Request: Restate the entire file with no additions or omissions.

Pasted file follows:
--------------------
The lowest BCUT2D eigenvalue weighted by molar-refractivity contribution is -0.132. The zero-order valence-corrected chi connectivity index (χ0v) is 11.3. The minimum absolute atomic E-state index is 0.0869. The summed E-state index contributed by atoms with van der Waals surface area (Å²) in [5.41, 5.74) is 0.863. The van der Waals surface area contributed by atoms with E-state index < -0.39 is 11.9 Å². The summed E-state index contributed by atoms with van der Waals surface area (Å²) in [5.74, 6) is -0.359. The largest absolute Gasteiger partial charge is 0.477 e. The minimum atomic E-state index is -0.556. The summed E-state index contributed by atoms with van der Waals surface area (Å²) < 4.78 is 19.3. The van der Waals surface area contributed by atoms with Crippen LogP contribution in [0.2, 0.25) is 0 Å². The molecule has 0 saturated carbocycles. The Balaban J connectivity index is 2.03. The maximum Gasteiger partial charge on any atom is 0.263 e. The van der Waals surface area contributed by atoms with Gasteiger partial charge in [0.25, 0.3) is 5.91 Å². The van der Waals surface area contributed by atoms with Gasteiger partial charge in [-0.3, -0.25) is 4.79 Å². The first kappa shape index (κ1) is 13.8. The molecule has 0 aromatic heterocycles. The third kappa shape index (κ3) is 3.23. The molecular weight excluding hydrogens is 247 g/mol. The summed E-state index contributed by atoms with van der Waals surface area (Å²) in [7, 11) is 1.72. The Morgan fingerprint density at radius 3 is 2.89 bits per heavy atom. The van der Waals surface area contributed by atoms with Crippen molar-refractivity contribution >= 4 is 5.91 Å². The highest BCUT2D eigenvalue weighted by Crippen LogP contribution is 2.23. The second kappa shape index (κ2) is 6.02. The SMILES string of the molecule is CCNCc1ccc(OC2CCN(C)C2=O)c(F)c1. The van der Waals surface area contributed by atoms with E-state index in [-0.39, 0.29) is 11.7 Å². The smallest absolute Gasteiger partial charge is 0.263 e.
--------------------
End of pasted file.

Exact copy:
The lowest BCUT2D eigenvalue weighted by molar-refractivity contribution is -0.132. The zero-order valence-corrected chi connectivity index (χ0v) is 11.3. The minimum absolute atomic E-state index is 0.0869. The summed E-state index contributed by atoms with van der Waals surface area (Å²) in [5.41, 5.74) is 0.863. The van der Waals surface area contributed by atoms with E-state index < -0.39 is 11.9 Å². The summed E-state index contributed by atoms with van der Waals surface area (Å²) in [5.74, 6) is -0.359. The largest absolute Gasteiger partial charge is 0.477 e. The minimum atomic E-state index is -0.556. The summed E-state index contributed by atoms with van der Waals surface area (Å²) < 4.78 is 19.3. The van der Waals surface area contributed by atoms with Crippen LogP contribution in [0.2, 0.25) is 0 Å². The molecule has 0 saturated carbocycles. The Balaban J connectivity index is 2.03. The maximum Gasteiger partial charge on any atom is 0.263 e. The van der Waals surface area contributed by atoms with Gasteiger partial charge in [0.25, 0.3) is 5.91 Å². The van der Waals surface area contributed by atoms with Gasteiger partial charge in [-0.3, -0.25) is 4.79 Å². The first kappa shape index (κ1) is 13.8. The molecule has 0 aromatic heterocycles. The third kappa shape index (κ3) is 3.23. The molecular weight excluding hydrogens is 247 g/mol. The summed E-state index contributed by atoms with van der Waals surface area (Å²) in [7, 11) is 1.72. The Morgan fingerprint density at radius 3 is 2.89 bits per heavy atom. The van der Waals surface area contributed by atoms with Crippen molar-refractivity contribution >= 4 is 5.91 Å². The highest BCUT2D eigenvalue weighted by Crippen LogP contribution is 2.23. The second kappa shape index (κ2) is 6.02. The SMILES string of the molecule is CCNCc1ccc(OC2CCN(C)C2=O)c(F)c1. The van der Waals surface area contributed by atoms with E-state index in [-0.39, 0.29) is 11.7 Å². The smallest absolute Gasteiger partial charge is 0.263 e.